“Back,” snaps the Bedouin,

The day sparkling over his black and sandy hood.

A rough beast heaves laughing Daisy into the air.

Take my picture, she shrieks at our sly guide

He clicks the cell phone on which he’d been droning on

About Cheop’s grave disappointment.


Uncle Oswald counted autumn leaves,

No flowers bloom forever, he shrugged.

Don’t worry, Daisy said. Sam still owns the greenhouse

And they’re way too long in lotus.

Besides, MBAs bargain in a bigger bazaar.


Henry, you see, not Horus, sold the falcons,

Supplying his own demand at five dollars a day.

I like men who sweat, said Daisy.

Around here they hack off the gardener’s hands.

To market mummies you need

More death than these dynasties could ever deliver.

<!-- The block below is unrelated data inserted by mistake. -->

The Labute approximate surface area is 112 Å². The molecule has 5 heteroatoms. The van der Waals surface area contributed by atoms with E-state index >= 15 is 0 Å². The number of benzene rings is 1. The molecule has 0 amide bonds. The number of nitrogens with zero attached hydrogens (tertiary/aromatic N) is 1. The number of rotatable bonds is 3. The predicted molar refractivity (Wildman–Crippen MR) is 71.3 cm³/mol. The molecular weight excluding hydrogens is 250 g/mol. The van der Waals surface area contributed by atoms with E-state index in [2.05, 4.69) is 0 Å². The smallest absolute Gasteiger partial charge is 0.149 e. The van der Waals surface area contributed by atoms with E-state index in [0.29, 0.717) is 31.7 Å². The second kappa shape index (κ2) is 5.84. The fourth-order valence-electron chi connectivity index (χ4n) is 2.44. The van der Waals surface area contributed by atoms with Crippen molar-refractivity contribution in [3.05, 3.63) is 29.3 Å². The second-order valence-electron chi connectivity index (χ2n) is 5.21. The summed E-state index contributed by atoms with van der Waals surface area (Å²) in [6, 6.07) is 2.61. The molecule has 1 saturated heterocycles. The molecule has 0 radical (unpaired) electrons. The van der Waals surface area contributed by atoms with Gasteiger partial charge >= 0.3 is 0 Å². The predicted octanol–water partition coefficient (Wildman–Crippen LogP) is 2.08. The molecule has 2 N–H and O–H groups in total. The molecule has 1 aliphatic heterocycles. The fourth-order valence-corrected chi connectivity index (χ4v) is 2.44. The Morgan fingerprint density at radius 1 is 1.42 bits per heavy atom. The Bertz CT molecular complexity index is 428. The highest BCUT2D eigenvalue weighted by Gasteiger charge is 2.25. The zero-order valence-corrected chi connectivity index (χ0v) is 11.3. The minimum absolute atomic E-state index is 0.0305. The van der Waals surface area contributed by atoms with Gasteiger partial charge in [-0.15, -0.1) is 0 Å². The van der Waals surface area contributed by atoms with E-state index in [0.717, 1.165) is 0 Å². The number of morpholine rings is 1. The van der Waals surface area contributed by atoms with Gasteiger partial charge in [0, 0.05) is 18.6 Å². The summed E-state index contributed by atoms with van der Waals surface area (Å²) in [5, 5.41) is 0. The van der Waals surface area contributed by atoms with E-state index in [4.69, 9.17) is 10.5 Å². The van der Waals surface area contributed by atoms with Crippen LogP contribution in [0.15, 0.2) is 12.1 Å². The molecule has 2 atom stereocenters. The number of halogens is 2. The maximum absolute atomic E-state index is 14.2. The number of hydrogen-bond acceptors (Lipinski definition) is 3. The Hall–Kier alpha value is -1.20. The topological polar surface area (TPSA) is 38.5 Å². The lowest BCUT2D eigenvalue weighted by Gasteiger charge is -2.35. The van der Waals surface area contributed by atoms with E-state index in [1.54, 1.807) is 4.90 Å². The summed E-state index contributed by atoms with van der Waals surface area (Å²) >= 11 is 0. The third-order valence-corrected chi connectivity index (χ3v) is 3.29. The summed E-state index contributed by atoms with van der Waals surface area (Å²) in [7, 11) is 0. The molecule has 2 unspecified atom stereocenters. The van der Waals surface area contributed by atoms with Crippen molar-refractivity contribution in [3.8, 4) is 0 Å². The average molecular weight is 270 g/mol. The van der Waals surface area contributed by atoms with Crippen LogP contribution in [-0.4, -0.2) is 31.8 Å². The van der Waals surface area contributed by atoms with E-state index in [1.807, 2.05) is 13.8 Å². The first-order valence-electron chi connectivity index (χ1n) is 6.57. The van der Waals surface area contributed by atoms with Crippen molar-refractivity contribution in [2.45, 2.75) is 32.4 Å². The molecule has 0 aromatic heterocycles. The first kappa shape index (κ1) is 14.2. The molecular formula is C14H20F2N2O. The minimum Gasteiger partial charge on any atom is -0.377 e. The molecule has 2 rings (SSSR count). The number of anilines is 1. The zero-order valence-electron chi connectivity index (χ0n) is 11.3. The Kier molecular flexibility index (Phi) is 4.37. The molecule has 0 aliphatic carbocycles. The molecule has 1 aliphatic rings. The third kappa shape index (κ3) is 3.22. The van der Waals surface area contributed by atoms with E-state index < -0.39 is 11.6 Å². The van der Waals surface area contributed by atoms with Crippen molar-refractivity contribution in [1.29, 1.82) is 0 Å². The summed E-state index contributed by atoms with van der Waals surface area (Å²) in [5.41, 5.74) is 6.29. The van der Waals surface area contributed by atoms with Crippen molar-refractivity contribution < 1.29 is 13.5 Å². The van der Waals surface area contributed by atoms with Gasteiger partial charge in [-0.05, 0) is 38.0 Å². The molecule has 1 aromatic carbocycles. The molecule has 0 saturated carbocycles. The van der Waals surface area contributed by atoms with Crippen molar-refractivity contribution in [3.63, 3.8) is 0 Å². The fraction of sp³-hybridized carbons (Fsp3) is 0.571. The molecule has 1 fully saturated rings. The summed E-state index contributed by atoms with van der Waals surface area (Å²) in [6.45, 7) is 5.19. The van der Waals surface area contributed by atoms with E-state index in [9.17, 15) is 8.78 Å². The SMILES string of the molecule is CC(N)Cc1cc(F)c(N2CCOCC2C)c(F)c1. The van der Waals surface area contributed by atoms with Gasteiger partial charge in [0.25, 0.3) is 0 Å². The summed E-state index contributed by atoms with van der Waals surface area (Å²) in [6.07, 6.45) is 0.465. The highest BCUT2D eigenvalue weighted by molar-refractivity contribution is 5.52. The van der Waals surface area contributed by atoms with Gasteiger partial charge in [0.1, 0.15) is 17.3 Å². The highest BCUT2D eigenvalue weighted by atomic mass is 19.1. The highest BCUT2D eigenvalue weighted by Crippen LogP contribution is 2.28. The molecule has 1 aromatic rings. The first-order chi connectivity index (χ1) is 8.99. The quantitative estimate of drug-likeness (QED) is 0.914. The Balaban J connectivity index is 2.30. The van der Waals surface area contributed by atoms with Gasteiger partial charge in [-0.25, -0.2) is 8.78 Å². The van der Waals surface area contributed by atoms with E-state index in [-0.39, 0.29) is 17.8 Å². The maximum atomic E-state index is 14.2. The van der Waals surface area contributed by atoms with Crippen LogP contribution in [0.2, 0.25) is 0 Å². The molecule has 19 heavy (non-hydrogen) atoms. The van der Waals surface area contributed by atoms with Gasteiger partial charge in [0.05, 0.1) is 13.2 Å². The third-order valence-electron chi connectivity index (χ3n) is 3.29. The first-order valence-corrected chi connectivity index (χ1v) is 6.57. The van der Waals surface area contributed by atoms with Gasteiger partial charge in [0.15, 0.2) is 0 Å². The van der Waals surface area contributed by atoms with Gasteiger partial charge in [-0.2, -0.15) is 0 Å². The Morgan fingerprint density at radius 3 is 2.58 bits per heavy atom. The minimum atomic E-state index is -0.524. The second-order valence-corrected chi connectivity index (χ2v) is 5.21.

So Daisy and I got the sheik drunk in the Hay-Adams

On the last of the vodka martinis.

His index finger slipped into her thong,

But he wouldn’t kiss her on any lips.

My people are waiting, he whispered: euros or dollars?


The mahogany door cracked open.

 Sizzling sand poured into the lobby.

The credit card machine clogged,

And the senator’s bag lady was petrified.

The sheik flew east with our American Express plastic

And a nine-eleven t-shirt: Never Forget.


OK. So we go back to basics: battleship gray.

But the Bedouin does not permit the beast to kneel.

Daisy’s tongue goes dry.

Don’t desert me, she cries. My hands were tied, too.

Weedy fingers grow from his fossilized stumps.

Baksheesh. baksheesh, he cackles.


Daisy asks Uncle Oswald to ask him

Please how much will it cost

To let me down gently.


                           Luxor. 1997. Revised 2007.